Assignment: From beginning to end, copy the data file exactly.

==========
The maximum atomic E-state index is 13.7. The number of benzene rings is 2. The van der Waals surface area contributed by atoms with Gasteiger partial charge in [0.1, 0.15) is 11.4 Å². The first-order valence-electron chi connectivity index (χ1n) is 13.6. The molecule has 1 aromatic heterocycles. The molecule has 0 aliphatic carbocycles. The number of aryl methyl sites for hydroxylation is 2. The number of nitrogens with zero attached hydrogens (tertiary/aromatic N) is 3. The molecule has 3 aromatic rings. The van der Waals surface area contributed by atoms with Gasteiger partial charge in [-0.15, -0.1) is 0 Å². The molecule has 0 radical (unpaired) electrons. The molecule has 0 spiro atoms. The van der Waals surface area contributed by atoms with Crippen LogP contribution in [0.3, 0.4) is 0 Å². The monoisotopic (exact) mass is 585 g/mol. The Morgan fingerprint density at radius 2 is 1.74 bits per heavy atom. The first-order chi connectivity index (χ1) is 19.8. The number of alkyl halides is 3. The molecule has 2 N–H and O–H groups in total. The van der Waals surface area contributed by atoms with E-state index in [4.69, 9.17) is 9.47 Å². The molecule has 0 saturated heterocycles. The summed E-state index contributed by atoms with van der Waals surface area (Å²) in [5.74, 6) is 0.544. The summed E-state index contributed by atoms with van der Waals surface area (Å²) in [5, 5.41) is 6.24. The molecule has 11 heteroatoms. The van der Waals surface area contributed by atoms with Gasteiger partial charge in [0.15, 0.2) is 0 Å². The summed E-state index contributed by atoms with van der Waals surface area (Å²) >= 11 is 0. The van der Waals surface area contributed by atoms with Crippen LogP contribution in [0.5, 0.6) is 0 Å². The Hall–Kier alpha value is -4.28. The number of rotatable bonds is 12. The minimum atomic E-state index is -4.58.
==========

The maximum atomic E-state index is 13.7. The number of benzene rings is 2. The van der Waals surface area contributed by atoms with Gasteiger partial charge in [0.1, 0.15) is 11.4 Å². The first-order valence-electron chi connectivity index (χ1n) is 13.6. The molecule has 1 aromatic heterocycles. The molecule has 0 aliphatic carbocycles. The number of aryl methyl sites for hydroxylation is 2. The number of nitrogens with zero attached hydrogens (tertiary/aromatic N) is 3. The molecule has 3 aromatic rings. The van der Waals surface area contributed by atoms with Gasteiger partial charge in [-0.15, -0.1) is 0 Å². The molecule has 0 radical (unpaired) electrons. The molecule has 0 spiro atoms. The van der Waals surface area contributed by atoms with Crippen LogP contribution in [0.3, 0.4) is 0 Å². The monoisotopic (exact) mass is 585 g/mol. The Morgan fingerprint density at radius 2 is 1.74 bits per heavy atom. The first-order chi connectivity index (χ1) is 19.8. The number of alkyl halides is 3. The molecule has 2 N–H and O–H groups in total. The van der Waals surface area contributed by atoms with E-state index in [4.69, 9.17) is 9.47 Å². The molecule has 0 saturated heterocycles. The summed E-state index contributed by atoms with van der Waals surface area (Å²) in [5.74, 6) is 0.544. The summed E-state index contributed by atoms with van der Waals surface area (Å²) in [5, 5.41) is 6.24. The molecule has 11 heteroatoms. The van der Waals surface area contributed by atoms with Gasteiger partial charge in [0.15, 0.2) is 0 Å². The summed E-state index contributed by atoms with van der Waals surface area (Å²) >= 11 is 0. The van der Waals surface area contributed by atoms with Crippen LogP contribution in [0.5, 0.6) is 0 Å². The Hall–Kier alpha value is -4.28. The number of rotatable bonds is 12. The minimum atomic E-state index is -4.58.